Legends pass on through folklore or literary evidences. However, it is fascinating to know how the legends are related to a certain deity (God) or a mythological character. In this article, we are taking you to Khandoba Temple in Jejuri which holds the interesting deity of Lord Khandoba!
Photo Courtesy: Anant Rohankar
Folklore says Khandoba is a warrior king and a form (incarnation) of Lord Shiva. Some Sanskrit versions recognise him as Martanda Bhairava, a fusion of Bhairava (the fierce form of Lord Shiva) and Martanda, the solar deity. Though there are many versions of Khandobas tales,he is one of the prominent Gods worshipped in Maharashtra, North Karnataka and some parts of Andhra Pradesh.
Khandoba Temple is located in the city of Jejuri in Pune. It is the prime temple among the Khandoba (Martanda Bhairava) Temples across Maharashtra. In fact, there are two shrines on top of a hill in Jejuri: one is Kadepathar and another is Gad-kot Temple.
Photo Courtesy: Ramnath Bhat
Popular Legends of God Khandoba
As said earlier, there are many versions of the legends relating to Martanda Bhairava. One or two myths are very famous and are associated with the creation of this temple.
One of the major sources is the literary work, Malhari Mahatmya. Lord Khandoba is also known as Malhari (the warrior king). According to this literary work, the battle between Khandoba and the demons called Malla and Mani is the prime story behind the birth of Lord Martanda Bhairava.
Photo Courtesy: Ashishbagate13
The tale says that, the demon-brothers named Malla and Mani were creating a havoc in the world as they had got a boon from Lord Brahma. All Gods got annoyed by the menace they were creating on earth but were not able to destroy them. So, they requested Lord Shiva to destroy these demons. It is then Khandoba (a form of Shiva) was born. Finally, Malla and Mani were killed in the battle; while dying Mani asked for forgiveness by offering his white horse to Khandoba and gains a boon to be in every shrine of Martanda Bhairava.
In fact, the name Malhari or Mallari comes from the words 'Malla' and 'ari' which means the destroyer of Malla or the enemy of Malla.
Oleographic Representations: Paintings of Khandoba
Photo Courtesy: Redtigerxyz
Folklores of Khandoba
In many oral traditions and other literary works Khandoba is described to be a tribal king and a womaniser. However, some descriptions are derived from Oleographic evidences (kind of block paintings) which are similar to the concept of Shiva, Parvathi and Ganga!
Some important paintings indicate to two women in Khandobas life. His first wife is Mhalsa and second wife is Bani or Banubai. The tales say that Mhalsa was not happy with Khadoba's second marriage to Bani and they fought often over this issue. Many oral traditions also have songs describing their fight!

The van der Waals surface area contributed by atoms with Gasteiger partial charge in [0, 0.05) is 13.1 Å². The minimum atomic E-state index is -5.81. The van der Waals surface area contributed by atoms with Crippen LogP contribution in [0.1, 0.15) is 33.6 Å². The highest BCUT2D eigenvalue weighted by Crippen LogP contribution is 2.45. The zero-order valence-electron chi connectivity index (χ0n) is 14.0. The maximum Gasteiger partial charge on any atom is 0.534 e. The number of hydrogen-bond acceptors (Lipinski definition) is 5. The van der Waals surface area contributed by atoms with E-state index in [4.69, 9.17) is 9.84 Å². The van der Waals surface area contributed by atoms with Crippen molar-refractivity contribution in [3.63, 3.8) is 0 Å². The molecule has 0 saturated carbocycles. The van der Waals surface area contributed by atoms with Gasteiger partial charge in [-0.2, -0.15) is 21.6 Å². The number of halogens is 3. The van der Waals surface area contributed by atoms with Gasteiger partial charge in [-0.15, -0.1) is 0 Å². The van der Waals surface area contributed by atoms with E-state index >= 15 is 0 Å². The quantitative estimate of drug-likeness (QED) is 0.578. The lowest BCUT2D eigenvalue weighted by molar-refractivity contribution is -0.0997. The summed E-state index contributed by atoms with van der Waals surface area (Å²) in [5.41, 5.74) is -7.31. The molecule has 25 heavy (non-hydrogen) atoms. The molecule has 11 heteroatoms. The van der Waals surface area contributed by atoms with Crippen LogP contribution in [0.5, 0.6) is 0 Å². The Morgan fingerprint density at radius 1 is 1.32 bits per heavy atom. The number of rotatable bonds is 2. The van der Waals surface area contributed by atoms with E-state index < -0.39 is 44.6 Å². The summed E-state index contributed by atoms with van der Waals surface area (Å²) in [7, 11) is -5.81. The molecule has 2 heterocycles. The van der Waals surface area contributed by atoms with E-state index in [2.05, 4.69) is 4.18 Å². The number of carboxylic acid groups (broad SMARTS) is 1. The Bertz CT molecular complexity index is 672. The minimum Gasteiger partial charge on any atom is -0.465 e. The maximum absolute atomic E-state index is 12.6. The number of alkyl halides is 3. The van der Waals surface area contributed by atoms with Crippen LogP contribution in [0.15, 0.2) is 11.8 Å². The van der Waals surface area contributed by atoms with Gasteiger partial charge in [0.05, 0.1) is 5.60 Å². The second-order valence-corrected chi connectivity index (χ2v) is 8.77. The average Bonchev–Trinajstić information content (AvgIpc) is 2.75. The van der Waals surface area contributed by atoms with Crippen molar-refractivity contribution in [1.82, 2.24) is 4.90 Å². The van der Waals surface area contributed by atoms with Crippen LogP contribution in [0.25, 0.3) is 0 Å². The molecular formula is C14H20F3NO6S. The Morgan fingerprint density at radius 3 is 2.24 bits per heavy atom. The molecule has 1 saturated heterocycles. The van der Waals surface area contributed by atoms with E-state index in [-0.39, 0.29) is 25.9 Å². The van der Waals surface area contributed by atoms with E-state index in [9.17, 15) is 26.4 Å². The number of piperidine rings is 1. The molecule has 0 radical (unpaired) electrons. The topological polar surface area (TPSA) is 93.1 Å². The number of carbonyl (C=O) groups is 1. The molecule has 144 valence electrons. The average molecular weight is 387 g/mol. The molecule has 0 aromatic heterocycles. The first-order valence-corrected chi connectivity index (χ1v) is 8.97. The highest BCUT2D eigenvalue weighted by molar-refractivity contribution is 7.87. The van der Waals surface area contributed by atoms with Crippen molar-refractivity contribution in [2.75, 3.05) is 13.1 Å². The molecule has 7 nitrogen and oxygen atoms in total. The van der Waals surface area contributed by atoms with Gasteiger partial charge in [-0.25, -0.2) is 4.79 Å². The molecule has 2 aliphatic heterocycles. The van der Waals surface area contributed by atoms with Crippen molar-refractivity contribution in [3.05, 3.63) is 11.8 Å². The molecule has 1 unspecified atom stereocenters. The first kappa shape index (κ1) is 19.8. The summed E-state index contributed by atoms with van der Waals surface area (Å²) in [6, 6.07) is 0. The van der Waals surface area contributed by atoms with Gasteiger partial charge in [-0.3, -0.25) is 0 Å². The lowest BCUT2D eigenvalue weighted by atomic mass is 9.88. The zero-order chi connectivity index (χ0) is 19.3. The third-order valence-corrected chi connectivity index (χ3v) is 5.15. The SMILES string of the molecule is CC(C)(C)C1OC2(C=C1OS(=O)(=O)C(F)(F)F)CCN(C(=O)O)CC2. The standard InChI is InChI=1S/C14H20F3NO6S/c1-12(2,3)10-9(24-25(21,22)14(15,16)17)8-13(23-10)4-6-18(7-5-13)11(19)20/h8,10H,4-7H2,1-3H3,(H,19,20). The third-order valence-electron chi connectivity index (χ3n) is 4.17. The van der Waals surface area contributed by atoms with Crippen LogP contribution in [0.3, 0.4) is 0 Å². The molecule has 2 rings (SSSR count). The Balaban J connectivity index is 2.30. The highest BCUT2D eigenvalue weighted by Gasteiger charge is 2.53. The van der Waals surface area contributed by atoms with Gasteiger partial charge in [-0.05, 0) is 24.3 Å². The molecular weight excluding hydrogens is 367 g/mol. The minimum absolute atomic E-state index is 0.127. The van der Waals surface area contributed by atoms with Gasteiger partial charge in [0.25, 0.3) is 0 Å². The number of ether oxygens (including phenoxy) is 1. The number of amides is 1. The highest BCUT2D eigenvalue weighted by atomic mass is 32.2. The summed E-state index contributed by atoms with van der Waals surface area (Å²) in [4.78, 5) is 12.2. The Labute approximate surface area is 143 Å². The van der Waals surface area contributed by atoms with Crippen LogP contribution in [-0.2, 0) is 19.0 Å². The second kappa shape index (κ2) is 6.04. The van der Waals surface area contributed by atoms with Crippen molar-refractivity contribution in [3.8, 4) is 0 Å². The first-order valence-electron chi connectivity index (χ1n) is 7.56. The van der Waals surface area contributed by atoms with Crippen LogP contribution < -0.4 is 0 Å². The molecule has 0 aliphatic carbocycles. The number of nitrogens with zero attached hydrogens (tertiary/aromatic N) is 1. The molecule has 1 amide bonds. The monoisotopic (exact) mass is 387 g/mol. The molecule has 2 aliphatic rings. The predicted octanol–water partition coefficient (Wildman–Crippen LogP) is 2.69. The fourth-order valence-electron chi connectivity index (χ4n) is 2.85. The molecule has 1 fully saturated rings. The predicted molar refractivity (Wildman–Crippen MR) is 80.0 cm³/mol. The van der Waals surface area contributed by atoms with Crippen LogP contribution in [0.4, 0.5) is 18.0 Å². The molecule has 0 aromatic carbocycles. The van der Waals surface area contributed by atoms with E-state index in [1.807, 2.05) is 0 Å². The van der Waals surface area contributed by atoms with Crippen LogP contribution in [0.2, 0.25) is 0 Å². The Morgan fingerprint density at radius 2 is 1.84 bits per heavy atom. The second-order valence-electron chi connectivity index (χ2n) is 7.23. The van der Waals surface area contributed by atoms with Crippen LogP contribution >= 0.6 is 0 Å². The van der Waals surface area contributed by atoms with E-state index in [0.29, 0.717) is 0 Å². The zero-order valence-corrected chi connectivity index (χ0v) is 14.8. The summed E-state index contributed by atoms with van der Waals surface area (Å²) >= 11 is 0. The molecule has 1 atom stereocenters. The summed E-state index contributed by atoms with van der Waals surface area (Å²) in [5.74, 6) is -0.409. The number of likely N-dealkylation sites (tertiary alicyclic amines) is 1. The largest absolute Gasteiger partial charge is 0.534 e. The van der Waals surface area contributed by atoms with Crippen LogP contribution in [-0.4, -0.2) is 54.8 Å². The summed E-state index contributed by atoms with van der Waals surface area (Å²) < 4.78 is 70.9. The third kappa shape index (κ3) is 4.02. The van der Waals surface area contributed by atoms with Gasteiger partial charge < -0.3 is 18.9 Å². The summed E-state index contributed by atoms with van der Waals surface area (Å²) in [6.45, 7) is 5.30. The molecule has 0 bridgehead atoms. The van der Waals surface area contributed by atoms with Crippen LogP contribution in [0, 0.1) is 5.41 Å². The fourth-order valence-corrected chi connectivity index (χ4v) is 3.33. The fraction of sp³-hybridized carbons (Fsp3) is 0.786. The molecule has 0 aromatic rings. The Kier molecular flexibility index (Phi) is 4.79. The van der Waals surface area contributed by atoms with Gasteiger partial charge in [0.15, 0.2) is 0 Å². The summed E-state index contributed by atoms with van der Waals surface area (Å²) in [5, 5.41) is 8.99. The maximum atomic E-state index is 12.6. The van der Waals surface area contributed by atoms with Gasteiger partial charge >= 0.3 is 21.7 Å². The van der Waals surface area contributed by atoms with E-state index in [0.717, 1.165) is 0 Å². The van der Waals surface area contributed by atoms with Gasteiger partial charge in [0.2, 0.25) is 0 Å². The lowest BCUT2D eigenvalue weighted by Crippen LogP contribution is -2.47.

Photo Courtesy: Ranepictography
So, Khandoba is said to have given the upper portion of the hill to his wife Mhalsa and gave the bottom of the hill to Bani. Interestingly, the temple of Bani is located at the foot of the hill.
Sanskrit texts connect the trio of Khandoba, Mhalsa and Bani to Lord Shiva, Parvathi and Ganga. However, the folklore suggests that Khandoba was a womaniser, he had five wives and many concubines.
Who Worships Khandoba?
Khandoba is the prime deity of farming, shepherd, hunter, tribal, warrior, lingayat and some Brahmin communities. It is a strong belief that Khandoba married women from different communities to indicate the equality of various castes and communities. Khandoba's fourth wife is said to be a gardener whereas his fifth wife was from oil presser caste.
Though Khandoba is not a major deity of Brahmin communities, he is the Kuldevata (family deity) of some Deshastha Brahmin families.
Idol of Khandoba
Photo Courtesy: PratibhaS Pawar
Interestingly, there are many Muslim devotees of Khandoba. Yes, once the Mughal emperor Aurangzeb is said to have driven out by the powers of Khandoba during an invasion. Since then, Muslims worship him as Ajmat Khan or Mallu Khan. A myth also suggests that Khandoba also had a Muslim wife.
Rituals Related to Khandoba
Vaghya is a cult where boys wear a traditional costume and dance in the temple premise. Earlier, there was also a 'Devadasi system' where women courtesans called Murali were married to the Lord. Later, this system was abolished.
Vegetarian dishes like Puran Poli and Bharit Rodga is given as a religious offering to the God. Goat flesh is offered outside the temple eventhough Khandoba is described as non-vegetarian.
Six-day festival in the month of Margashira, Dasara and Chaitra Purnima are the famous festivals celebrated in Khandoba Temple.
It is really interesting to visit this hill top temple at Jejuri in Maharashtra.
How to Reach Jejrui
Jejuri is around 50km from Pune. It is well-connected to other parts of the state. Visitors can take government run buses from Pune or hire private cabs to reach Jejuri.
Jejuri Railway Station is the nearest railway station to Khandoba Temple. You can also board trains from places like Pune and Mumbai to reach Jejuri.
Pune Airport is the nearest airport to the town of Jejuri.